It’s the time of year when deciduous trees and other plants either drop their leaves or have them blown off of their branches by strong winds. The leaves cover the ground in that characteristic, cold weather, red and yellow blanket.
Many gardeners curse it and spend their time raking this bounty into piles for disposal. The canny gardener knows though that this bonus material is a boon for their garden soil. It can be put to many uses – added straight onto the soil, added to the chicken run, the worm farm, composted or, best of all, made into leaf mould.
It’s because where deciduous plants originate, the there is little direct sunlight over Winter, so there is little point spending the energy to make chlorophyll. The plant withdraws the green chlorophyll from its leaves to store, leaving us with the orange and red beauty of cyanins and carotenes to inspire local painters and photographers.
You can find leaf mould in Nature very easily, it is the crumbly, organic material that lies under a layer of undecomposed or fresh leaves and above the soil. Leaf mould is full of practically every type of micro-organism that you can think of, it is the product of fungal and microbial breakdown of leaf tissue. It is a rich, humus like substance that crumbles easily in the your hand and provides a boost for every aspect of soil structure and ecology. It takes a six months to a year to make, depending on the type of leaves used and the method of making it.
You can mix leaves from different trees and locations. Some leaves may take longer to break down than those from other species of tree but persevere because each tree will yield a different leaf mould.
In my book, leaf mould is the best garden amendment that you can make for free!
In nature, leaf mould is created simply by the accumulation of drifts and piles of fallen leaves. Fungi and microbes break it down slowly and very thoroughly, leaving and friable, loose structured material enriched by their digestive and excretory processes.
We can copy that process in our garden and even speed it up a little.
All you need is a wire cage , chaff bag or other open weave container. A plastic tub with lots of holes in it works too. You simply pile in the leaves, make sure that they’re damp and press them down. Then you wait a year and add the result to your soil or compost.
If you’re like me, you don’t want to wait a year to get your hands on the rich leaf mould so there is a way to speed things up, 3 ways in fact, but I’ll combine them all into one process. You don’t have to do them all, but shredding your leaves is recommended.
First. roughly shred the leaves that you will be using. This increases the surface area for Fungi and microorganisms to work on. It also breaks up the hard structure of the leaves.
Second, look under and in piles of the leaves you will be using for white, thread – like mycelia. That means that one or more Fungi are already starting work. By adding this to your pile, you speed up the process.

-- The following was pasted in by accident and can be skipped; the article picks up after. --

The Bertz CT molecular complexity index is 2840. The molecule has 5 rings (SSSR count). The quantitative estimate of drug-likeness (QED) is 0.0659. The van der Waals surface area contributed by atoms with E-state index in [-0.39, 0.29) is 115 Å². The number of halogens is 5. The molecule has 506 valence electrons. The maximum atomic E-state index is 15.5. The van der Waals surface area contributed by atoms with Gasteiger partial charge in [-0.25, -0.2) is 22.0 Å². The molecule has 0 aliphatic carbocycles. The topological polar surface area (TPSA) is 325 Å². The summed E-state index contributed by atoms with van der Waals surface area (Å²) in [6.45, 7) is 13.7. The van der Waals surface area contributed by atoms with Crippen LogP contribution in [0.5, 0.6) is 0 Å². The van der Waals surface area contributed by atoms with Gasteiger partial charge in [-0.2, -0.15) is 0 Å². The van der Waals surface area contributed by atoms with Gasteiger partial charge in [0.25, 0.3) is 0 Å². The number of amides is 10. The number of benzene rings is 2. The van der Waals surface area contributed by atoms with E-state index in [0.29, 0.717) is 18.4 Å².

Next, get some well broken down mulch or compost from your own garden. Mix this in to your pile. This adds your own, local, microorganisms into the mix.
You can also add an accelerant such as urine or coffee grounds., even a little blood and bone will help. This gives a little extra food to give energy to the microbes to get working. Avoid adding green plant material or sugary additives like molasses. These will feed the bacteria at the expense of the Fungi. The bacteria help and even get some processes started but it is the Fungi that we want to encourage.
Make sure it’s all moist, mix it all well and put the resultant blend into an open weave container as suggested above. I prefer chaff bags because they are free and I can move them if I need to.
Whichever technique you use, position your container of leafy material in a sheltered place where it won’t be in direct Sun in Summer or be able to dry out. I like to place my chaff bags under a tree or a bush and ensure that it is in contact with the soil so that garden life has easy access to the material within.
Then it’s a waiting game. After 6 months, peek inside the bag and check that the leaves are well broken down. The top layer may not have been broken down but as you reach deeper into the pile, it will become finer and crumblier. That’s your leaf mould!
Leaf mould can be incorporated into your soil in any way that compost can. You can sprinkle it around the base of plants, add it to the ground or pots when planting or mix it into garden beds when digging them over (who still does that?) or adding new material. I like to add it under new mulch as well.
You can also add leaf mould to your ferments such as weed , nettle or compost teas to give them more punch. I’ll be adding a new page just on garden ferments soon, so keep an eye out!